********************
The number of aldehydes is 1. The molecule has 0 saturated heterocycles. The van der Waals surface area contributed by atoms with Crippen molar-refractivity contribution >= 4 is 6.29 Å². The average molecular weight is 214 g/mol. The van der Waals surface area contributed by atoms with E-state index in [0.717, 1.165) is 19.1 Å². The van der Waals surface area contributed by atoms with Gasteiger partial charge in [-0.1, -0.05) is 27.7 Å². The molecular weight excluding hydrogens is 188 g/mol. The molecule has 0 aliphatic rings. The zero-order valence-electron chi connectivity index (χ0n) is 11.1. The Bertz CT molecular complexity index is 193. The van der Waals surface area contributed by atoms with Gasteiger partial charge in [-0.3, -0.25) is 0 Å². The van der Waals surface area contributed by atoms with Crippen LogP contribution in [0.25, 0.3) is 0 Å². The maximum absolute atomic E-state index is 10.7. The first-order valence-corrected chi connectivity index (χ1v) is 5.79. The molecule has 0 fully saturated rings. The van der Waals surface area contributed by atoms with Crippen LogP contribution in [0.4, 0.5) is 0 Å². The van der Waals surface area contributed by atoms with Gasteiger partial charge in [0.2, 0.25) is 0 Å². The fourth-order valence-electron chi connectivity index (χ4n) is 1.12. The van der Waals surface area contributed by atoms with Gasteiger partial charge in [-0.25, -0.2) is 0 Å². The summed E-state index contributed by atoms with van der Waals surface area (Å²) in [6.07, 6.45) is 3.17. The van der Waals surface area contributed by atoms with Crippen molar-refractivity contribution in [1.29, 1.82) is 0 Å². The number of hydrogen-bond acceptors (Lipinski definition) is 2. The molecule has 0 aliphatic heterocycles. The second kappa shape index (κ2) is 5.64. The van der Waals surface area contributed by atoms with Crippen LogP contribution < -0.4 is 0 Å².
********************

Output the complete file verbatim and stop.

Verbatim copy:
The number of aldehydes is 1. The molecule has 0 saturated heterocycles. The van der Waals surface area contributed by atoms with Crippen molar-refractivity contribution >= 4 is 6.29 Å². The average molecular weight is 214 g/mol. The van der Waals surface area contributed by atoms with E-state index in [0.717, 1.165) is 19.1 Å². The van der Waals surface area contributed by atoms with Gasteiger partial charge in [-0.1, -0.05) is 27.7 Å². The molecular weight excluding hydrogens is 188 g/mol. The molecule has 0 aliphatic rings. The zero-order valence-electron chi connectivity index (χ0n) is 11.1. The Bertz CT molecular complexity index is 193. The van der Waals surface area contributed by atoms with Gasteiger partial charge in [-0.3, -0.25) is 0 Å². The van der Waals surface area contributed by atoms with Crippen LogP contribution in [0.25, 0.3) is 0 Å². The maximum absolute atomic E-state index is 10.7. The first-order valence-corrected chi connectivity index (χ1v) is 5.79. The molecule has 0 fully saturated rings. The van der Waals surface area contributed by atoms with Crippen LogP contribution in [0.4, 0.5) is 0 Å². The van der Waals surface area contributed by atoms with Gasteiger partial charge in [0.2, 0.25) is 0 Å². The fourth-order valence-electron chi connectivity index (χ4n) is 1.12. The van der Waals surface area contributed by atoms with Gasteiger partial charge in [-0.25, -0.2) is 0 Å². The summed E-state index contributed by atoms with van der Waals surface area (Å²) in [6.07, 6.45) is 3.17. The van der Waals surface area contributed by atoms with Crippen molar-refractivity contribution in [1.29, 1.82) is 0 Å². The number of hydrogen-bond acceptors (Lipinski definition) is 2. The molecule has 0 aliphatic heterocycles. The second kappa shape index (κ2) is 5.64. The van der Waals surface area contributed by atoms with Crippen LogP contribution < -0.4 is 0 Å².